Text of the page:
For Stephanie Sneed Langenstein ’89, a unique planned gift option presents the opportunity to support her passions during her lifetime. Through two charitable lead trusts, she is benefiting Texas A&M University while protecting her family’s future assets.
Charitable lead trusts, funded during your lifetime or through your will, allow you to support Texas A&M and pass assets to your family with significant estate and tax savings.
After the Foundation receives a set annual payout from her trusts for a fixed time period, the trusts will terminate and the remaining principals will go to Langenstein’s family with little or no transfer tax due. For Langenstein, the trusts are a win-win—she can leave her mark on Texas A&M without sacrificing her family’s financial security.
Your Trust, Your Way
As an undergraduate, Langenstein learned the importance of a well-rounded education and appreciated the opportunity to pursue diverse interests and experiences at Texas A&M. She directed that her trust payouts reflect these lessons by expanding education beyond the ordinary.
Two charitable lead trusts established by Stephanie Sneed Langenstein '89 (left) support student travel experiences through the Stark Northeast Tour, chemical engineering faculty and global study scholarships for engineering majors like her daughter Elizabeth '17 (right).
One of her lead trusts will create two gifts: First, global study scholarships for engineering students; and second, an endowment for the Memorial Student Center J. Wayne Stark Northeast Tour, which annually provides about 20 high-achieving students the opportunity to visit prestigious business and law schools on the East Coast.
Langenstein hopes these gifts will lighten financial burdens associated with travel and encourage students and their families to make an investment in education beyond the Texas A&M campus.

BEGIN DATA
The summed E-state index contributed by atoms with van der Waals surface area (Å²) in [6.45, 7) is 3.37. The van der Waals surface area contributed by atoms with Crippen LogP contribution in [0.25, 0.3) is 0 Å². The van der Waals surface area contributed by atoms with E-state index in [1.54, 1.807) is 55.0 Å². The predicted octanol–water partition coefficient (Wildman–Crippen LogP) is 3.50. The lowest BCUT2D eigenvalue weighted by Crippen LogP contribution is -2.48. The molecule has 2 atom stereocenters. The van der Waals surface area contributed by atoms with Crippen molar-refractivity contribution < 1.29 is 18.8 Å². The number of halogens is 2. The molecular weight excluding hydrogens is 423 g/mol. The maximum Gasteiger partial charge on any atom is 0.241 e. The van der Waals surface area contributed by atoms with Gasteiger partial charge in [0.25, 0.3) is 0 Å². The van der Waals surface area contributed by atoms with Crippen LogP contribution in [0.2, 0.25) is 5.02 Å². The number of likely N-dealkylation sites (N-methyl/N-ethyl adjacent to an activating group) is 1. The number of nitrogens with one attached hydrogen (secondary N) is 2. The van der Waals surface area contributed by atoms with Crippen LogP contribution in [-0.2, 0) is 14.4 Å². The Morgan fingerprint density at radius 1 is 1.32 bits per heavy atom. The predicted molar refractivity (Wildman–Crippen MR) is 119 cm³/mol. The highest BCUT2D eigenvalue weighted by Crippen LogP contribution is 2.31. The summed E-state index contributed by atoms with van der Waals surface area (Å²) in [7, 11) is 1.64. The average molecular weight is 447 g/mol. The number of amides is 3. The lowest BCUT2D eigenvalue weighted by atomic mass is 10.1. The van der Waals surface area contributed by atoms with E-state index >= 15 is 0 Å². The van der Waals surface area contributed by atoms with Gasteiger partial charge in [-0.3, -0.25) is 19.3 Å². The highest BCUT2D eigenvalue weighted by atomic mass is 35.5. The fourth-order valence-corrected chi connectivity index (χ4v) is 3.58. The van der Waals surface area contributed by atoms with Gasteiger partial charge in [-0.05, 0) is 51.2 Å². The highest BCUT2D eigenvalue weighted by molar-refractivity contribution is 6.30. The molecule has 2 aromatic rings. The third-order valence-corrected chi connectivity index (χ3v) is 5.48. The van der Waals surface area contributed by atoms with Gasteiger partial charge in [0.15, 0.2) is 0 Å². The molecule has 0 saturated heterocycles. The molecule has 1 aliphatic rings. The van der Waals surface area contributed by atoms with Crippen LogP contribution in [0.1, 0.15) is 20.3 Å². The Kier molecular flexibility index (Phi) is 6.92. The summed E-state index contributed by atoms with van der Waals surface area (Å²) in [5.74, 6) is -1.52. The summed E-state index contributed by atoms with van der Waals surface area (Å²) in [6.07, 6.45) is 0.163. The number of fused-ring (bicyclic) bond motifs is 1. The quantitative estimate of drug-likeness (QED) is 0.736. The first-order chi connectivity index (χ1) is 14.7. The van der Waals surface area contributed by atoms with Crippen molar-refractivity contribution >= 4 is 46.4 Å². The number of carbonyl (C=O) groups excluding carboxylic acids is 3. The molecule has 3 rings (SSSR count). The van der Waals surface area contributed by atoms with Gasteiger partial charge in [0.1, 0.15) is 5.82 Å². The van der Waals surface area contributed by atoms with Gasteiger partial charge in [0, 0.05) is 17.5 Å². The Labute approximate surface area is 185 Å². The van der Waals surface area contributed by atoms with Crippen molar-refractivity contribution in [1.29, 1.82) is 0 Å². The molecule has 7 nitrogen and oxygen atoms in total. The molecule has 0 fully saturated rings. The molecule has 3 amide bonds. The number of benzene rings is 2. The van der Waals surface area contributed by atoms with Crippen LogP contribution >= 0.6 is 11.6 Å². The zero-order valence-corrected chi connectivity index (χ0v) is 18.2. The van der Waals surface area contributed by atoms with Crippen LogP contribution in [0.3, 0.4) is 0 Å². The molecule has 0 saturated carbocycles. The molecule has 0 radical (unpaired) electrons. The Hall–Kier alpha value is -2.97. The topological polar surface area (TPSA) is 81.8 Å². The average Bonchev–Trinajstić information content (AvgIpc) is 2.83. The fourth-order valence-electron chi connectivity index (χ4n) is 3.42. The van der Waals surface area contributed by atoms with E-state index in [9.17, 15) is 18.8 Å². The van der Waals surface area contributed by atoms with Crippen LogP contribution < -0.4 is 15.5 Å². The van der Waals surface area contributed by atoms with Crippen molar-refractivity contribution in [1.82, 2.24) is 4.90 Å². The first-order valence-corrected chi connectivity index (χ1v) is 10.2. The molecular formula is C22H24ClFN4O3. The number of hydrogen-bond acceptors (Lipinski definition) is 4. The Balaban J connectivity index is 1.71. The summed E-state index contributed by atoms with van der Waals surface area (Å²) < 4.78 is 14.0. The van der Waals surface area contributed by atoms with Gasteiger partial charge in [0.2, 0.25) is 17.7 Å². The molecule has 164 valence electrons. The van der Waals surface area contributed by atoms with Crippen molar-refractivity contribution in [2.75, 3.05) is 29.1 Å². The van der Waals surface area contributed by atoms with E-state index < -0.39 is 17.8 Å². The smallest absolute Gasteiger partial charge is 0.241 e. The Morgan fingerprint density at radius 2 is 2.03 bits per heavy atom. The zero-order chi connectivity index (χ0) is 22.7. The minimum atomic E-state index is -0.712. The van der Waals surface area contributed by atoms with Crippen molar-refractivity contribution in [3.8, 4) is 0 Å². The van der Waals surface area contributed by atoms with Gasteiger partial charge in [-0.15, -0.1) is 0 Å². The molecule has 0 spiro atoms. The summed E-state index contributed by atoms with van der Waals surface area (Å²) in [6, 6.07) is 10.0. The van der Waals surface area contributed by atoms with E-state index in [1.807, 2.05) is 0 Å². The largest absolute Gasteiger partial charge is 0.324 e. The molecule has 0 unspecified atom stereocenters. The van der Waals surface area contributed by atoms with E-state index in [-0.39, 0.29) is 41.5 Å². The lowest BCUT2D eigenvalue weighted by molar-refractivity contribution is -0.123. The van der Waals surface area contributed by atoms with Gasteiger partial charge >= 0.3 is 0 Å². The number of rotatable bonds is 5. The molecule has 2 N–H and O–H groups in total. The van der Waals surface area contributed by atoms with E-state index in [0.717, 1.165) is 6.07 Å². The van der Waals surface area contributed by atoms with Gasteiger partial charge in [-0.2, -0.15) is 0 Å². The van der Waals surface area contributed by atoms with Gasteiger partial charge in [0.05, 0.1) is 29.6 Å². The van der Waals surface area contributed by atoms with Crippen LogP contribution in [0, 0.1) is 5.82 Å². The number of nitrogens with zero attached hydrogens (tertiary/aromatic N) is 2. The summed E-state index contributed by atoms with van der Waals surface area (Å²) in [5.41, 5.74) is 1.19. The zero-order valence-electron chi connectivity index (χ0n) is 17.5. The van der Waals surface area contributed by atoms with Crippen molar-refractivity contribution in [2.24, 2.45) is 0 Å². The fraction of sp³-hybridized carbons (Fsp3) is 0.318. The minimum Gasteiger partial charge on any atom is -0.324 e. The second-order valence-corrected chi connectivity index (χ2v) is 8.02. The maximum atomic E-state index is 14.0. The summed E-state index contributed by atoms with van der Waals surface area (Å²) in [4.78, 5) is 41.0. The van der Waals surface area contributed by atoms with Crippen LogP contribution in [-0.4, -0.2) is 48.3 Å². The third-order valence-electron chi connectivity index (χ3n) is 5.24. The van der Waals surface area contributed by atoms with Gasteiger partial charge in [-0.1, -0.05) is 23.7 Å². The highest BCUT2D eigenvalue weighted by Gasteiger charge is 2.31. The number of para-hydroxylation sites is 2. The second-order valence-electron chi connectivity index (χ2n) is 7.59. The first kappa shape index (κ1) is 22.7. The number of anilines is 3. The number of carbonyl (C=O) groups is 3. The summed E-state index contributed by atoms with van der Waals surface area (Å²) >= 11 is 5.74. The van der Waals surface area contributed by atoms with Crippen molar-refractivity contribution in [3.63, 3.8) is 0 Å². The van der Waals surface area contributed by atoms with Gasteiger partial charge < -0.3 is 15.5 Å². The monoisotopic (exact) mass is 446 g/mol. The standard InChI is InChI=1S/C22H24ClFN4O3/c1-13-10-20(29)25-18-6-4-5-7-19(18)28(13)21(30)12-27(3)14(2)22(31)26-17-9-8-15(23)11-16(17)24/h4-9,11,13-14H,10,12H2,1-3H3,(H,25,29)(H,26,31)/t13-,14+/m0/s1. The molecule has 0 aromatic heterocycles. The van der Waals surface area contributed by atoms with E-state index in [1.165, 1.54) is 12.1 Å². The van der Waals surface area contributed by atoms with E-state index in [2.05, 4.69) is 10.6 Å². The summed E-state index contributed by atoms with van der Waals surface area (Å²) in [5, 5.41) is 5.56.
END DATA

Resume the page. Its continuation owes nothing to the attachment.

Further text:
“Travel to other parts of the country and world changes your perspective and helps you see other cultures in a new and improved light,” Langenstein said. “Through my gifts, I hope students will be encouraged to get out of their comfort zones.”
Her second lead trust will establish a faculty fellowship and an endowed professorship in chemical engineering, Langenstein’s field of study. She hopes the gift will support research opportunities and inspire a spirit of philanthropy among women in chemical engineering.
“As women start to lead in education and the work force, we need to make ourselves visible in the philanthropic community,” said Langenstein. “I hope other women will consider my gift to support faculty a challenge to do the same.”
Langenstein’s Texas A&M experience has come full circle: She and her husband Rich are parents to an Aggie mechanical engineer, Elizabeth ’17, and George, who will enter Texas A&M's PATHS Certificate Program this fall. A mother of four, including three sons adopted outside of the U.S., Langenstein instills in her children Aggie values, a drive to explore the world and the spirit of giving.